The military version of blackboxes called Automatic Deployable Flight Recorders (ADFR) do the same job as those used in civil aircraft with one major difference: on impact the ADFR separates from the aircraft. Mounted flush into the skin of the aircraft’s tail, the ADFR is an airfoil. Upon release, it enters the aircraft’s slipstream, flying it away from the crash. It its buoyant, so should it land in water, it will float.

Submission + - Android malware is rare, but some choose it deliberately (networkworld.com)

smaxp writes: Google just released its latest numbers of potentially harmful apps (PHA) installed on Android devices. Based on data from 4 billion app installations, only 0.18% of users go forward with an app installation after being warned that it may be insecure, according to Google. Interestingly, though, that 0.18% includes some very Android-savvy users.

Some people actually embrace PHAs, and their app installs are included in the 0.18% of PHAs. The only way to bypass a locked bootloader or install a custom Android ROM like Cyanogenmod is with a root exploit, which will be detected as a PHA. There are many reasons to run a root exploit on one’s own Android device.

Submission + - Apple, Google, and Amazon's quest for one remote control is futile (qz.com)

smaxp writes: If the cable and satellite live television providers were to comment on the latest Amazon Fire TV or reports of the new Google Android and Apple TVs, it would likely be in the voice and character of Charlton Heston:

We will give up our remotes when they are pried from our cold dead hands.

Amazon’s Fire TV and the rumored Google Android and Apple TVs excite and then disappoint. At first glance, it looks like cable and satellite television are about to be outflanked and the eternal struggle with the TV remote and set-top box will be solved with an intuitive interface to search both live television and archival content from streamed online video companies such as Netflix.

Sadly, it isn’t so.

Submission + - Microsoft scores against Android by relinquishing control of Windows (networkworld.com)

smaxp writes: When the mobile bell finally rang at Microsoft, like a punch-drunk fighter, Ballmer came into the ring punching the air as he tried to control the mobile phone market like the company once did desktops. Now, new CEO Satya Nadella has entered the ring and dealt a stunning blow to Android, making Windows free to smartphone OEMs.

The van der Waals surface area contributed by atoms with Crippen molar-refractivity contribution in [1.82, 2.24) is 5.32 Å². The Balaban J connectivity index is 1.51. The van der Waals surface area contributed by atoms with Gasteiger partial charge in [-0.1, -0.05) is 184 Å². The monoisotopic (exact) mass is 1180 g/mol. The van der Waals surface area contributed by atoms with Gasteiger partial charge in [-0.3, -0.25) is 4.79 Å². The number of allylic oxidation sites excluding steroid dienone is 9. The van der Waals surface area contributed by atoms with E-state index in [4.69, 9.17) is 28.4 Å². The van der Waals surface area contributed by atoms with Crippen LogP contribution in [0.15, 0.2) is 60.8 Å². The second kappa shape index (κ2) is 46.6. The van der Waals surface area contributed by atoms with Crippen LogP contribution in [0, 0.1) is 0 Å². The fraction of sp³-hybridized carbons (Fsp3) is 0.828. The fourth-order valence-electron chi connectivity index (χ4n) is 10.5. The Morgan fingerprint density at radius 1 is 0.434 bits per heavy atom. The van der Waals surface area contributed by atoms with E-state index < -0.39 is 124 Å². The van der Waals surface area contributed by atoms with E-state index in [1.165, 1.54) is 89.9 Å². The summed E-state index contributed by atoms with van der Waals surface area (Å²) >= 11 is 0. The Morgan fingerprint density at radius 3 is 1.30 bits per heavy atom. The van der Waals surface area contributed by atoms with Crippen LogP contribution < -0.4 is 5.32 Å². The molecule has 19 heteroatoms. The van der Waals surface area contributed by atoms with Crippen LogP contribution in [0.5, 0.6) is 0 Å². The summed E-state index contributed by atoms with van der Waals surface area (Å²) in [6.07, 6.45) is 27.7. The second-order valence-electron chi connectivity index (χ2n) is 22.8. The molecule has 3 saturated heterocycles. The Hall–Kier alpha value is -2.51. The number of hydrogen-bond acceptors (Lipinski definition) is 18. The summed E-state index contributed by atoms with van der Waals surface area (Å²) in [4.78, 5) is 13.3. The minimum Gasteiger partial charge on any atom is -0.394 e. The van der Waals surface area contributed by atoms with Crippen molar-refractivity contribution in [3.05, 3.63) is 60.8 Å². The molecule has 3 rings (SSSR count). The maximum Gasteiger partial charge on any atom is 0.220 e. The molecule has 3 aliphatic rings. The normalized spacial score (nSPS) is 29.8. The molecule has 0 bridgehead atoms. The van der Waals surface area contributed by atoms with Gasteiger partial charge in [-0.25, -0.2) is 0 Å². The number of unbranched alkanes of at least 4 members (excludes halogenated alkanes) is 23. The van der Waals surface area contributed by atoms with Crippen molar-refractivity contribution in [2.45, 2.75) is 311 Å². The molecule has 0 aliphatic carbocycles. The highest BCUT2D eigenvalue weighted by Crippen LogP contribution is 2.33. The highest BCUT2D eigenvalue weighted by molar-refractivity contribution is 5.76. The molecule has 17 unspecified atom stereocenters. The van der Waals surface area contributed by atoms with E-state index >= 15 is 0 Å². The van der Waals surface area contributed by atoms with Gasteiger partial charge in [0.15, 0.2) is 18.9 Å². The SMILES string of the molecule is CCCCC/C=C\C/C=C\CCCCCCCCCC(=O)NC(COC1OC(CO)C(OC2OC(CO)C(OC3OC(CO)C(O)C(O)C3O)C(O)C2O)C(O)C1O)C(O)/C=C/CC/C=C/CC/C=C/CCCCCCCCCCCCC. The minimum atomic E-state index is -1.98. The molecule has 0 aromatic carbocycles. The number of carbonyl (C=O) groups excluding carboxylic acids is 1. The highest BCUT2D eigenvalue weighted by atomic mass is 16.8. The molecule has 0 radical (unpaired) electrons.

Submission + - Apple's attention problem (networkworld.com)

smaxp writes: The iPhone has been a fashion statement for years, but with market share beginning to slide, Apple needs to re-capture consumers' attention,

Tim Cook summed up Apple’s definition of innovation in an interview with NBC’s Brian Williams a little over a year ago:

            "Our whole role in life is to give you something you didn’t know you wanted. And then once you get it,
            you can’t imagine your life without it"

But Apple has not done this in a long time – not since January 27, 2010, when it first introduced the iPad. Introducing an innovative new product category generates a wave of public attention that lifts sales of other product categories. A fashion-conscious consumer in the market for a new smartphone is more likely to consider paying a premium for an iPhone if the buzz on social media and in the press is propagating Apple’s latest new and innovative product category.

Submission + - China has a market to accommodate Apple's 4G iPad (networkworld.com)

smaxp writes: In China, Apple's premium brand strategy is targeted at the same wealthy buyers of Este Lauder cosmetics, BMW cars and Burberry clothing.

The least-expensive iPad mini announced yesterday is more than a quarter of this average Chinese family annual income.

But in the big, wealthy cities, Apple will compete very effectively. Apple accounts for just 7% of market share in China, as reported by IDC, but in the other China, the big cities, its market share is closer to 30%.

Submission + - China has a market to accommodate Apple's 4G iPad (networkworld.com)

Steve Patterson writes: The average family income in China is about $2,100 per year, according to a New York Times report. The least-expensive iPad mini announced yesterday for the market in China is more than a quarter of this average family income.

In China, Apple's premium brand strategy is targeted at the same wealthy buyers of Este Lauder cosmetics, BMW cars and Burberry clothing. In the big, wealthy cities, Apple still can compete very effectively with cheaper Android. Apple accounts for just 7% of market share in China, as reported by IDC, but in the other China, the big wealth cities, its market share is closer to 30%.